EISENBERG: Just miffed, yeah.
JORDAN: I wanted that to transfer.
EISENBERG: And how did that go over?
JORDAN: They responded with texts like OK.
EISENBERG: Right. Maura, what's the weirdest way you've ever sent a message?
FOLEY: I'm like that Midwestern lady in the office that's like, we're being too rough on the coffee maker. So I like to write notes from the perspective of the coffee maker.
EISENBERG: Oh, yeah.
FOLEY: I worked in a lab in college, and people would leave the door to the ice machine open. And so I would like have to put a note there that's like, close my mouth. I stay cold.
FOLEY: And - 'cause it's like, how can you be passive aggressive but like cute at the same time?
EISENBERG: It's all context. It's all context. This is a music parody game my mom wrote called Why Haven't You Called?
EISENBERG: Tenaja, stay in the lead and you are in the final round. Maura, you need more points or you have to answer that phone call that you keep getting from that number that has the same first six numbers as your number. And you're like, it's got to be spam, but what if it isn't?
COULTON: We changed the lyrics of songs about the telephone to make them about other forms of communication. Some of these communication methods are unusual and some of them are even fictional. Ring in to tell me the communication method I'm singing about, and if you get that right, you can earn a bonus point by identifying the original song title or artist who made it famous. You ready? OK.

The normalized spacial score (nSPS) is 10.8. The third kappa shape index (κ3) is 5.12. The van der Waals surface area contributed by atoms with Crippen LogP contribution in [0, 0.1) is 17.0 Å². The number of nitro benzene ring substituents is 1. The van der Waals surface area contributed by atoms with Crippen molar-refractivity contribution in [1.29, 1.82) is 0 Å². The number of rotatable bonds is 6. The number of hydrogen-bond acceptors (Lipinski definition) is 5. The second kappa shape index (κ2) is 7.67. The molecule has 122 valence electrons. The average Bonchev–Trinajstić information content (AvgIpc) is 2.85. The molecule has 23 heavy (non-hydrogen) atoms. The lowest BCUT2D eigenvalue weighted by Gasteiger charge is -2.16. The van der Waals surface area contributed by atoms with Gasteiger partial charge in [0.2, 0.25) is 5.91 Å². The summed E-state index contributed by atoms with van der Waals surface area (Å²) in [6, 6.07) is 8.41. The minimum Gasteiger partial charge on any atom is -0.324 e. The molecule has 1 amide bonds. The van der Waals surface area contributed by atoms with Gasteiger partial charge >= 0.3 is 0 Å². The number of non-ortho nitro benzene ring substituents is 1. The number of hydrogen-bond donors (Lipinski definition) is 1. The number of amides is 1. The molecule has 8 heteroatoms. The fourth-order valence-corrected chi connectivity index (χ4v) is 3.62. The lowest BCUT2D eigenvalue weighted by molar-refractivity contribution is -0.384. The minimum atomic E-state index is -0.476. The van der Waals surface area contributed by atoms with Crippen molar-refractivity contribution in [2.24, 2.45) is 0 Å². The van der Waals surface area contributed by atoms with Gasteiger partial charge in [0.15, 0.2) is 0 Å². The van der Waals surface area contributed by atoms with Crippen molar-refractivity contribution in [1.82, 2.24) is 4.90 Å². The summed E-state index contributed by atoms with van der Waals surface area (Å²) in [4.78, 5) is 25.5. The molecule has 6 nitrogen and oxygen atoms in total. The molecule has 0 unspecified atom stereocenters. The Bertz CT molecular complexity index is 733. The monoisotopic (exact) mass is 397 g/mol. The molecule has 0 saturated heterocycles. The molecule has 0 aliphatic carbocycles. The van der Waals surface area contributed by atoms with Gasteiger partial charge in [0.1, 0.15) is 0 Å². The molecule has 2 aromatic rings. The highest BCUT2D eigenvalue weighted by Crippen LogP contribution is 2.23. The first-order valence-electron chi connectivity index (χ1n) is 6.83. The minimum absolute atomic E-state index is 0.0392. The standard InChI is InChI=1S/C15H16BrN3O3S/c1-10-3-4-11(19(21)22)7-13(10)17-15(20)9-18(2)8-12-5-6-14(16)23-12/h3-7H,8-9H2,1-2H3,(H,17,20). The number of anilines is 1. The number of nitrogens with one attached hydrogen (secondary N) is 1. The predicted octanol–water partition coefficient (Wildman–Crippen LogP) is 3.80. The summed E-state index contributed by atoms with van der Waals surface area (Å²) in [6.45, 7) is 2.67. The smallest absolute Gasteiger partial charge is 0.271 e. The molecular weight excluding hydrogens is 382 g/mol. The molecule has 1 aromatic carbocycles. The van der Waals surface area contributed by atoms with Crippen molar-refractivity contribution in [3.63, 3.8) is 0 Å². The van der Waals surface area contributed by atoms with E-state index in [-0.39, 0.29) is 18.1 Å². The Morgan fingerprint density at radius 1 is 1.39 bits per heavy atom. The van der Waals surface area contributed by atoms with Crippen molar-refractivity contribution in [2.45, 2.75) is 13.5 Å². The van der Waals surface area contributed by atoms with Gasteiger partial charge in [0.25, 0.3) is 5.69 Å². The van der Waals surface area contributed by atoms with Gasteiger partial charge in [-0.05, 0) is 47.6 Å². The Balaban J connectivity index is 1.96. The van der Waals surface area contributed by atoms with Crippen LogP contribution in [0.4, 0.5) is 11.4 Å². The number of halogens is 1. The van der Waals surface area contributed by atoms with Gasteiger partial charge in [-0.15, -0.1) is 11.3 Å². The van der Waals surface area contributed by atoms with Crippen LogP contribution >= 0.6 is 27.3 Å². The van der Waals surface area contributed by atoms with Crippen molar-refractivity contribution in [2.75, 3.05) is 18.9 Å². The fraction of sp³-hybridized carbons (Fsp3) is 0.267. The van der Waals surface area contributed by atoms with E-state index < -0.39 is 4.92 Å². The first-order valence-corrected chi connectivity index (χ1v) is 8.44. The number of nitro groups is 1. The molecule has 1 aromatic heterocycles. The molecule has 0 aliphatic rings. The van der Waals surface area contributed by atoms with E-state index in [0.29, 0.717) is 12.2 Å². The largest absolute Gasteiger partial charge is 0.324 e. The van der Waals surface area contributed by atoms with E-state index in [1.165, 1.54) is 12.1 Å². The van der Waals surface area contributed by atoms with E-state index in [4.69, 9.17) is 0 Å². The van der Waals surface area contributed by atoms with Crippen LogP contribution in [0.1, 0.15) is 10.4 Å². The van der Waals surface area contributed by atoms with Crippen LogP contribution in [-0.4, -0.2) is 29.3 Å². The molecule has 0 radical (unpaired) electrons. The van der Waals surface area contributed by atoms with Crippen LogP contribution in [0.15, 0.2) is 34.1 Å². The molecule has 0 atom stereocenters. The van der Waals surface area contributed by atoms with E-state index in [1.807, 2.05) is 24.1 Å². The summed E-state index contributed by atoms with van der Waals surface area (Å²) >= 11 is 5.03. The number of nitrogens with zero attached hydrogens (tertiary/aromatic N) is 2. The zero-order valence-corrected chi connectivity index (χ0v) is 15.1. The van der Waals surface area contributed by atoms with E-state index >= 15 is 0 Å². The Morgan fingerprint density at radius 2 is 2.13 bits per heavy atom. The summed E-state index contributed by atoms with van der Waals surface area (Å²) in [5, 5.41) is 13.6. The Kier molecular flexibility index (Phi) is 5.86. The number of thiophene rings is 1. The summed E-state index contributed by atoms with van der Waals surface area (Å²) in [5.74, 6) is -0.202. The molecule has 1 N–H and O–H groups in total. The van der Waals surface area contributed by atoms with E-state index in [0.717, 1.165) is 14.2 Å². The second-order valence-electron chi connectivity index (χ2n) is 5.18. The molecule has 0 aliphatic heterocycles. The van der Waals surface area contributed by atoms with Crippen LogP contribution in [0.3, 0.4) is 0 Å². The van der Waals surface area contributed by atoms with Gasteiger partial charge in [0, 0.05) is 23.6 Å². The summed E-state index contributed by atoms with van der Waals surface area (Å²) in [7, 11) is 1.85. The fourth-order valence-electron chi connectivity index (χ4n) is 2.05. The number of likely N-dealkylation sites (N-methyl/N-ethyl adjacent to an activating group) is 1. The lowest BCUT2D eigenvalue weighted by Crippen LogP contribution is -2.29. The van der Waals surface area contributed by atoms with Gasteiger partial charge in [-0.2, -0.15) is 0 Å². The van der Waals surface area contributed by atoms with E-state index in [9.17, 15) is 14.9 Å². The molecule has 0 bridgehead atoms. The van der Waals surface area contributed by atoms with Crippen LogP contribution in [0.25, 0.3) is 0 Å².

FOLEY: Yeah. Yeah.
COULTON: I need verbal confirmation. Here we go. (Singing) A system made of dots and dashes. Use it when you're in distress. Three dots and three dashes. Three more dots, that's S-O-S.
(SOUNDBITE OF BELL)
JORDAN: "Hotline Bling" - morse code is the method.
COULTON: You are correct.
JORDAN: And "Hotline Bling" is the song.
COULTON: That's right. You get the bonus point. Well done.
COULTON: Here we go. (Singing) Throw some grass on the fire. Keep on piling it higher. I'm not building a pyre, I just have things to say. They used this at the Great Wall to send a message to all. With these puffs I make a call to you I'm OK.
(SOUNDBITE OF BELL)
FOLEY: Smoke signals.
COULTON: Smoke signals is correct. Can you name the song or the artist?
FOLEY: But I got to like sing the - beg, borrow and steal, first sign and it's real.
COULTON: Get to the chorus, though.
FOLEY: Oh, it's Carly Rae Jepsen.
COULTON: Yes, it is - "Call Me Maybe." That's right.
FOLEY: If I hadn't gotten that, they like never would have let me back in another gay bar.